Wednesday was a day of remembrance for people who share the idea of Pan-Africanism as activists, friends and colleagues gathered for the eighth memorial of one of their own, Tajudeen Abdul-Raheem, who died in a car crash in Nairobi, Kenya in 2009.
The event, held in Abuja, was organised by the Centre for Democracy and Development, CDD, with the theme, “Democracy in Africa; Trends and Challenges”.
Students of the Anglican Girls Grammar School, Abuja, held a mock summit of the African Union, taking roles as the continent’s heads of states.
Former Chairman of the National Human Rights Commission, Chidi Odinkalu, a professor, who headed the panel of discussion on the theme of the event, described the late Mr. Abdul-Raheem as a Pan-African luminary.
He said the topic for the memorial was chosen because it was one of the issues the late Mr. Abdul-Raheem acted on.
“His sense of optimism and ability to speak the truth to the people will continue to guide us,” Mr. Odinkalu said.
During the round table discussion, a panelist, Remi Ajibewa, the director of Political Affairs of ECOWAS, listed “gerontocracy” and “satanic elections” as major challenges facing democracy in Africa.
“The presidents of Mali is 72; Nigeria 74; South Africa 75; Malawi 76; Liberia 78; Cameroon 84; Zimbabwe 93. It looks like African leaders equate leadership with chieftaincy title that can be transferred from father to son. We have bastardized democracy in Africa. Succession needs to be looked into. Credible election is important in democracy,” Ms. Ajibewa said.
Dayo Kusa, another panelist was however of the view that gerontocracy is not the major challenge affecting democracy in the continent. Rather, he said, more informed individuals are needed to steer the wheels of leadership.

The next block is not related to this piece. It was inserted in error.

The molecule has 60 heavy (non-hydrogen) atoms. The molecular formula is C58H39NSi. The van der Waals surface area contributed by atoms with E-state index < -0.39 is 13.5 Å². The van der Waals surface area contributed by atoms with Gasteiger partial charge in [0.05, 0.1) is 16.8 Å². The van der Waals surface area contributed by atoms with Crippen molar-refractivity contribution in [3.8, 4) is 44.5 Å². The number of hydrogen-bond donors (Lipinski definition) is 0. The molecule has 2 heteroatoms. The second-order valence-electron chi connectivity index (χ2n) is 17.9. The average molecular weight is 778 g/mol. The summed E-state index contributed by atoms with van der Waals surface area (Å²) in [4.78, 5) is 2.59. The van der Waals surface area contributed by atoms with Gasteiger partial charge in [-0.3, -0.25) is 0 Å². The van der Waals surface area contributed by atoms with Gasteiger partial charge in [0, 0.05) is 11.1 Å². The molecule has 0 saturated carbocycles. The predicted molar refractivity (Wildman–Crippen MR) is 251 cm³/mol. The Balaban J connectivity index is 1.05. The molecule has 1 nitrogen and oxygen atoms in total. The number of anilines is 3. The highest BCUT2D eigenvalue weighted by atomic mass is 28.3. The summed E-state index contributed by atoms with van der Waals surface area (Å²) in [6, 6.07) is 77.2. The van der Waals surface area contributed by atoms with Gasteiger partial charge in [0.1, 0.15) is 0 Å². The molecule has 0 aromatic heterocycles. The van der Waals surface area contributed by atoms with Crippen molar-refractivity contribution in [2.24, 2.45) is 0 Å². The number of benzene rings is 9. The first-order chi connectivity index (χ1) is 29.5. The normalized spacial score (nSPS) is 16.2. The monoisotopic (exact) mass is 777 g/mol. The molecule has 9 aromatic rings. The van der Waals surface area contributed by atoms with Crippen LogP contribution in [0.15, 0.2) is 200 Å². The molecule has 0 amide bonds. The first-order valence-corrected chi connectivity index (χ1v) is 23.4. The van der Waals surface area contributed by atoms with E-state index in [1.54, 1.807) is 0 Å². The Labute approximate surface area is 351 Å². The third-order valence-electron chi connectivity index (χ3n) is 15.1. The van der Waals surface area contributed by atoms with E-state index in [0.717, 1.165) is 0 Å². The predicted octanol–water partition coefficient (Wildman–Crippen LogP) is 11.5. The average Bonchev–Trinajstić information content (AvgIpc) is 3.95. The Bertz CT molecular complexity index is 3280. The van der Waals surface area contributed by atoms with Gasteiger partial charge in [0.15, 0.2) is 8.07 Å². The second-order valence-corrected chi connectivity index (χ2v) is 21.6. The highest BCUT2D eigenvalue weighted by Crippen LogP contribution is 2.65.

“Unless we strengthen agencies and identify individuals with leadership qualities, elections will not lead us anywhere”, Mr. Kusa said.
Okello Oculi, a long time friend of the late activist, agreed with Mr. Kusa.
“Let us not follow the voice of America or other parts of the world when criticizing our leaders. Age is not the main problem with our leaders but the quality leadership.”
In her closing remark, Ms. Ajibewa called for an all-gender inclusive electoral process in Africa.
“There should be mentoring of youths on leadership, there should be an avenue for training young Africans about leadership. It should start from homes,” she advocated.
Guests, friends and colleagues poured encomiums on the late activist as his family gave the vote of thanks.
Mr. Abdul-Raheem (6 January 1961 – 25 May 2009) was the general secretary of the Pan-African Movement, director of Justice Africa, the Deputy Director of United Nations Millennium Campaign for Africa, as well as a writer for newspapers and journals across Africa.
He was born in Funtua, Nigeria and died in a road accident on 25 May 2009 in Nairobi, Kenya, while on his way to meet the president of Rwanda.
He received an undergraduate degree in political science from a Bayero university and was a Rhodes scholar at Oxford and had PhD from Buffalo University.
Taju, as he was fondly called, dedicated his life to the Pan-African vision and the peaceful unification of Africa. He left behind a wife, Mounira Chaieb, and two daughters, Ayesha and Aida.
A thinker and writer, but above all a mighty talker, he inspired and influenced a whole generation of Africans and Africanists with his mixture of passion and humor. It is considered ironic that he died on 25 May – Africa Day.
He died at 48.
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